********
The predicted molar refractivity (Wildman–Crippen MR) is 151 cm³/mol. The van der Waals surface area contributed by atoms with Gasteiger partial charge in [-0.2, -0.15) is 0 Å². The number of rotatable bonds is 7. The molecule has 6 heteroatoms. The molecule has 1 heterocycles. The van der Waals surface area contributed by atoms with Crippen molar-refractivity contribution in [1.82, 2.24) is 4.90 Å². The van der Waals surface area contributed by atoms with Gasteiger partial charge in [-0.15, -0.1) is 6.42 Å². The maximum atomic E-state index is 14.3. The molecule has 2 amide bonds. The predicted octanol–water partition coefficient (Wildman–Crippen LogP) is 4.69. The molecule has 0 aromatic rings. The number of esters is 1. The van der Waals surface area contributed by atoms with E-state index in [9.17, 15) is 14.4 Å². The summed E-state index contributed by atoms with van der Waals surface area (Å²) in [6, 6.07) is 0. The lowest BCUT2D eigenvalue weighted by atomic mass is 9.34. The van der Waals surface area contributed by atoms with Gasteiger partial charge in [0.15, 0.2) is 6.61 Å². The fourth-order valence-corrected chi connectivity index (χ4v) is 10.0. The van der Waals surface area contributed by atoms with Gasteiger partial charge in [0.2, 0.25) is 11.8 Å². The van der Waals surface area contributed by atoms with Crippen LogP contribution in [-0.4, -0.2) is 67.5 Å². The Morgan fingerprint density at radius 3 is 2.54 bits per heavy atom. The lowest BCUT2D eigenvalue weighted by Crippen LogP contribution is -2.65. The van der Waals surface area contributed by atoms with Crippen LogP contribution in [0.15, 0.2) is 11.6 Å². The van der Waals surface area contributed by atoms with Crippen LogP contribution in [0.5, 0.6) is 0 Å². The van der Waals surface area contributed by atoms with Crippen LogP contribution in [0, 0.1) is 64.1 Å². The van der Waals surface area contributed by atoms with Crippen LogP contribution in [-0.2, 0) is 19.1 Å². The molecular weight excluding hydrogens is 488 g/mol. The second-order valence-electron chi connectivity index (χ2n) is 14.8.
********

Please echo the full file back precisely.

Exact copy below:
The predicted molar refractivity (Wildman–Crippen MR) is 151 cm³/mol. The van der Waals surface area contributed by atoms with Gasteiger partial charge in [-0.2, -0.15) is 0 Å². The number of rotatable bonds is 7. The molecule has 6 heteroatoms. The molecule has 1 heterocycles. The van der Waals surface area contributed by atoms with Crippen molar-refractivity contribution in [1.82, 2.24) is 4.90 Å². The van der Waals surface area contributed by atoms with Gasteiger partial charge in [-0.15, -0.1) is 6.42 Å². The maximum atomic E-state index is 14.3. The molecule has 2 amide bonds. The predicted octanol–water partition coefficient (Wildman–Crippen LogP) is 4.69. The molecule has 0 aromatic rings. The number of esters is 1. The van der Waals surface area contributed by atoms with E-state index in [9.17, 15) is 14.4 Å². The summed E-state index contributed by atoms with van der Waals surface area (Å²) in [6, 6.07) is 0. The lowest BCUT2D eigenvalue weighted by atomic mass is 9.34. The van der Waals surface area contributed by atoms with Gasteiger partial charge in [0.15, 0.2) is 6.61 Å². The fourth-order valence-corrected chi connectivity index (χ4v) is 10.0. The van der Waals surface area contributed by atoms with Gasteiger partial charge in [0.2, 0.25) is 11.8 Å². The van der Waals surface area contributed by atoms with Crippen LogP contribution in [-0.4, -0.2) is 67.5 Å². The Morgan fingerprint density at radius 3 is 2.54 bits per heavy atom. The lowest BCUT2D eigenvalue weighted by Crippen LogP contribution is -2.65. The van der Waals surface area contributed by atoms with Crippen LogP contribution in [0.15, 0.2) is 11.6 Å². The van der Waals surface area contributed by atoms with Crippen LogP contribution in [0.5, 0.6) is 0 Å². The van der Waals surface area contributed by atoms with Crippen LogP contribution in [0, 0.1) is 64.1 Å². The van der Waals surface area contributed by atoms with Crippen LogP contribution in [-0.2, 0) is 19.1 Å². The molecular weight excluding hydrogens is 488 g/mol. The second-order valence-electron chi connectivity index (χ2n) is 14.8.